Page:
Why do people have to inject religion into things like this? If you're writing about religion, that's fine. If you're writing a history and religion figures in, that's also fine. If you're writing fiction and one or more of your characters espouses some religious point of view - even if it's the singularly most important point of the main character's life - that's also fine. But why inject religion into books that don't need it, like a lot of non-fiction?

I've encountered it before, and it really irritates me. As a programmer I use the Perl programming language a bit. It's quite powerful and useful, but the main book documenting Perl - Programming Perl by Larry Wall - has a couple of religious comments within it that make me think he and I might not get along in person. But maybe we would. If I didn't bring up my atheism and he didn't bring up his Christianity, we might get on famously. But he has to throw his religion into my face as part of his book - something that wasn't needed at all. Another example is What Color Is Your Parachute, which is ostensibly about career changing and job hunting, but into which the author injects all kinds of religious claptrap.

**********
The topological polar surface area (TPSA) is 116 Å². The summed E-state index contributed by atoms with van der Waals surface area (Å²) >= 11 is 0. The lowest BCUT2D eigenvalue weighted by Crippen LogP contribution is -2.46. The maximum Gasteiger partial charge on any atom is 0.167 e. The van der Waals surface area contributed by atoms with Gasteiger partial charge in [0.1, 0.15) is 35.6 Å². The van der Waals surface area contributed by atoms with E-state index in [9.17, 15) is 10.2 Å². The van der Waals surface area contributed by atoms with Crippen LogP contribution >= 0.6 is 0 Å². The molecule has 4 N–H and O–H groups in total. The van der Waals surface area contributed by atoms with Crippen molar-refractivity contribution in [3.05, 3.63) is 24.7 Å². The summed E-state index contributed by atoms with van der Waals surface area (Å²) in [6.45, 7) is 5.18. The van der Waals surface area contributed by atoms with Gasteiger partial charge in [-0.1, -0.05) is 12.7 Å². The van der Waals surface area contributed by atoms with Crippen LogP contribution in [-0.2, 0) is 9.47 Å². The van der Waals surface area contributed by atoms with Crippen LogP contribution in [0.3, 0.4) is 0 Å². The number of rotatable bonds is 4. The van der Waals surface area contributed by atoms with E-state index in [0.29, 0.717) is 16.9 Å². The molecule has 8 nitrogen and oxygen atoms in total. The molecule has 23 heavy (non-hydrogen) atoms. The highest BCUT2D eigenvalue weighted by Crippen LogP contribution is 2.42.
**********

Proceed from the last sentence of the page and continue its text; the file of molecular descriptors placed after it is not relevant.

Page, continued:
Sorry. I digress. But it bugs me.

Anyway, if you can sidestep the religious muck - or if that sort of thing doesn't bother you - The War Of Art is a good kick in the rear end. It might help you get moving on something you've wanted to do but have been putting off.